/* Configure USART2 Tx (PA.02) as alternate function push-pull */
GPIO_InitStructure.GPIO_Pin = GPIO_Pin_2;
GPIO_InitStructure.GPIO_Speed = GPIO_Speed_50MHz;
GPIO_InitStructure.GPIO_Mode = GPIO_Mode_AF;
GPIO_InitStructure.GPIO_OType = GPIO_OType_PP;
GPIO_InitStructure.GPIO_PuPd = GPIO_PuPd_UP;
GPIO_Init(GPIOA, &GPIO_InitStructure);
// Map USART2 to A.02
GPIO_PinAFConfig(GPIOA, GPIO_PinSource2, GPIO_AF_USART2);
// Initialize USART
USART_InitStructure.USART_BaudRate = 9600;
USART_InitStructure.USART_WordLength = USART_WordLength_8b;
USART_InitStructure.USART_StopBits = USART_StopBits_1;
USART_InitStructure.USART_Parity = USART_Parity_No;
USART_InitStructure.USART_HardwareFlowControl = USART_HardwareFlowControl_None;
USART_InitStructure.USART_Mode = USART_Mode_Tx;
/* Configure USART */
USART_Init(USART2, &USART_InitStructure);
/* Enable the USART */
USART_Cmd(USART2, ENABLE);
}

sets up USART2 to output data at 9600 bps. To make life easy, we can “overload” the printf primitive to redirect stdio to USART2:

/**
* @brief Function that printf uses to push characters to serial port
* @param ch: ascii character
* @retval character
*/
int putcharx(int ch)
{
while (USART_GetFlagStatus(USART2, USART_FLAG_TXE) == RESET);
USART_SendData(USART2, (uint8_t)ch);
return ch;
}

Now, when we type “printf(“Hello World\n”);”, it appears on the serial port instead of the watch terminal. Simple 🙂

Get the main listing.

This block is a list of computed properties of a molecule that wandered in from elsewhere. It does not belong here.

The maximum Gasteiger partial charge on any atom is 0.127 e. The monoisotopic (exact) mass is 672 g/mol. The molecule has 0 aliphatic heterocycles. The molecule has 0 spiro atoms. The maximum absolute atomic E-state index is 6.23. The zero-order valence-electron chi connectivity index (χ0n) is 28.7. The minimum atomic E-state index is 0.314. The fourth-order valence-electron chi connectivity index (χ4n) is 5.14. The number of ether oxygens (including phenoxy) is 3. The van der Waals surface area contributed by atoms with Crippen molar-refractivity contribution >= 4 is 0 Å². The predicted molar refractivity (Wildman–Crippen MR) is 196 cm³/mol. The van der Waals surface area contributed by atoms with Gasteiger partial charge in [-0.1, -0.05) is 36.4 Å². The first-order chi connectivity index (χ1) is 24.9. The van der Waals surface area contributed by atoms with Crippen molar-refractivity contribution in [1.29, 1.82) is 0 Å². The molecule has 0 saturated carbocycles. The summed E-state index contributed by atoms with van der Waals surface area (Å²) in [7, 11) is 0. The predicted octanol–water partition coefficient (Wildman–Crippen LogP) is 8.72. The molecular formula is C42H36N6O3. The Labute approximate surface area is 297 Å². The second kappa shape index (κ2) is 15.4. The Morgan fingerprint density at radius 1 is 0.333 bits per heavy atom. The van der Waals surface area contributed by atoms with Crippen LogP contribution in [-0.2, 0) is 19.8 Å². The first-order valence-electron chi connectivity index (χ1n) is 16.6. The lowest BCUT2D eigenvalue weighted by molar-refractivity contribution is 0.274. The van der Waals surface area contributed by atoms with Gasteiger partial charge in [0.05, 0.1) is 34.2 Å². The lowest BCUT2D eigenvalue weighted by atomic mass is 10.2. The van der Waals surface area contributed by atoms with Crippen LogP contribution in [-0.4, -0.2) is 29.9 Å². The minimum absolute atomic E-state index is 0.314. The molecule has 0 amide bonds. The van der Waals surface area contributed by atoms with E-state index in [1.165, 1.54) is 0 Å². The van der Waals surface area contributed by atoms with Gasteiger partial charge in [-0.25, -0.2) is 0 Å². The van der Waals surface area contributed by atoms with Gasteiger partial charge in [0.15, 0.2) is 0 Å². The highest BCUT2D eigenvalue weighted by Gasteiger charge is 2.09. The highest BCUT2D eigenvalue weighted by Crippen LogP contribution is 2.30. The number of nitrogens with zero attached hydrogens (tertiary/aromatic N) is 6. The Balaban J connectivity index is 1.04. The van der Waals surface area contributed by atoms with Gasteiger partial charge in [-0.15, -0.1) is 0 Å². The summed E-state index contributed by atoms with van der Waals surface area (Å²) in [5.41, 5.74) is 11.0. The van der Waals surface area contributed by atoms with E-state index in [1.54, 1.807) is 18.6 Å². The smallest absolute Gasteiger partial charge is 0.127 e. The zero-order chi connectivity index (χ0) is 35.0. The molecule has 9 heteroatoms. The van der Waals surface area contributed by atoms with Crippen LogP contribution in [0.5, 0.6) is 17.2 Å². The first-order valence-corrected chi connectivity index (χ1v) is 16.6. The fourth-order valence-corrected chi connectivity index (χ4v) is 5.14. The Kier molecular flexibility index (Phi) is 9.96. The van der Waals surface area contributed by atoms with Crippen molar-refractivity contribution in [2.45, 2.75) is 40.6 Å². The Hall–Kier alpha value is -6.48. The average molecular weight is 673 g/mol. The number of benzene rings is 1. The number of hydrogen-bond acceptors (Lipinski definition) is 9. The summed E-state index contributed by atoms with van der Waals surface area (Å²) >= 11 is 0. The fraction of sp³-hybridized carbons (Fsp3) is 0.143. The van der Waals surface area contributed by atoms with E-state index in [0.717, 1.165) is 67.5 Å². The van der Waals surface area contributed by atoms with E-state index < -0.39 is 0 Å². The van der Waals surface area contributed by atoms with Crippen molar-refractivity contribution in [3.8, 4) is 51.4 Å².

STM32F4: PWM

PWM output is great for things like motor control, dimming or in my case, a poor-man’s DAC. As long as the PWM frequency is significantly larger than the fundamental to be generated, a suitably filtered output is often good enough for many purposes. Here, we show how to implement a four channel PWM, driven from a common timebase provided by Timer 3.

First, the GPIOs are configured and assigned to the PWM OC (output compare) alternative functions. PWM is output on PC6, PC7, PB0 and PB1. The clock signal is also routed to Timer 3.

void TIM_Config(void)
{
  GPIO_InitTypeDef GPIO_InitStructure;

  /* TIM3 clock enable */
  RCC_APB1PeriphClockCmd(RCC_APB1Periph_TIM3, ENABLE);

  /* GPIOC and GPIOB clock enable */
  RCC_AHB1PeriphClockCmd(RCC_AHB1Periph_GPIOC | RCC_AHB1Periph_GPIOB, ENABLE);
  
  /* GPIOC Configuration: TIM3 CH1 (PC6) and TIM3 CH2 (PC7) */
  GPIO_InitStructure.GPIO_Pin = GPIO_Pin_6 | GPIO_Pin_7 ;
  GPIO_InitStructure.GPIO_Mode = GPIO_Mode_AF;
  GPIO_InitStructure.GPIO_Speed = GPIO_Speed_100MHz;
  GPIO_InitStructure.GPIO_OType = GPIO_OType_PP;
  GPIO_InitStructure.GPIO_PuPd = GPIO_PuPd_UP ;
  GPIO_Init(GPIOC, &GPIO_InitStructure); 
  
  /* GPIOB Configuration:  TIM3 CH3 (PB0) and TIM3 CH4 (PB1) */
  GPIO_InitStructure.GPIO_Pin = GPIO_Pin_0 | GPIO_Pin_1;
  GPIO_InitStructure.GPIO_Mode = GPIO_Mode_AF;
  GPIO_InitStructure.GPIO_Speed = GPIO_Speed_100MHz;
  GPIO_InitStructure.GPIO_OType = GPIO_OType_PP;
  GPIO_InitStructure.GPIO_PuPd = GPIO_PuPd_UP ;
  GPIO_Init(GPIOB, &GPIO_InitStructure); 

  /* Connect TIM3 pins to AF2 */  
  GPIO_PinAFConfig(GPIOC, GPIO_PinSource6, GPIO_AF_TIM3);
  GPIO_PinAFConfig(GPIOC, GPIO_PinSource7, GPIO_AF_TIM3); 
  GPIO_PinAFConfig(GPIOB, GPIO_PinSource0, GPIO_AF_TIM3);
  GPIO_PinAFConfig(GPIOB, GPIO_PinSource1, GPIO_AF_TIM3); 
}

Next, the PWM timer itself is configured and the duty cycle registers for each OC channel setup. The integer period passed to the function sets the overall period of the timer. The dutycycle is given as \frac{CCRn}{Period}.

void PWM_Config(int period)
{
  uint16_t PrescalerValue = 0;
  /* Compute the prescaler value */
  PrescalerValue = (uint16_t) ((SystemCoreClock /2) / 28000000) - 1;
  /* Time base configuration */
  TIM_TimeBaseStructure.TIM_Period = period;
  TIM_TimeBaseStructure.TIM_Prescaler = PrescalerValue;
  TIM_TimeBaseStructure.TIM_ClockDivision = 0;
  TIM_TimeBaseStructure.TIM_CounterMode = TIM_CounterMode_Up;
  TIM_TimeBaseInit(TIM3, &TIM_TimeBaseStructure);
  /* PWM1 Mode configuration: Channel1 */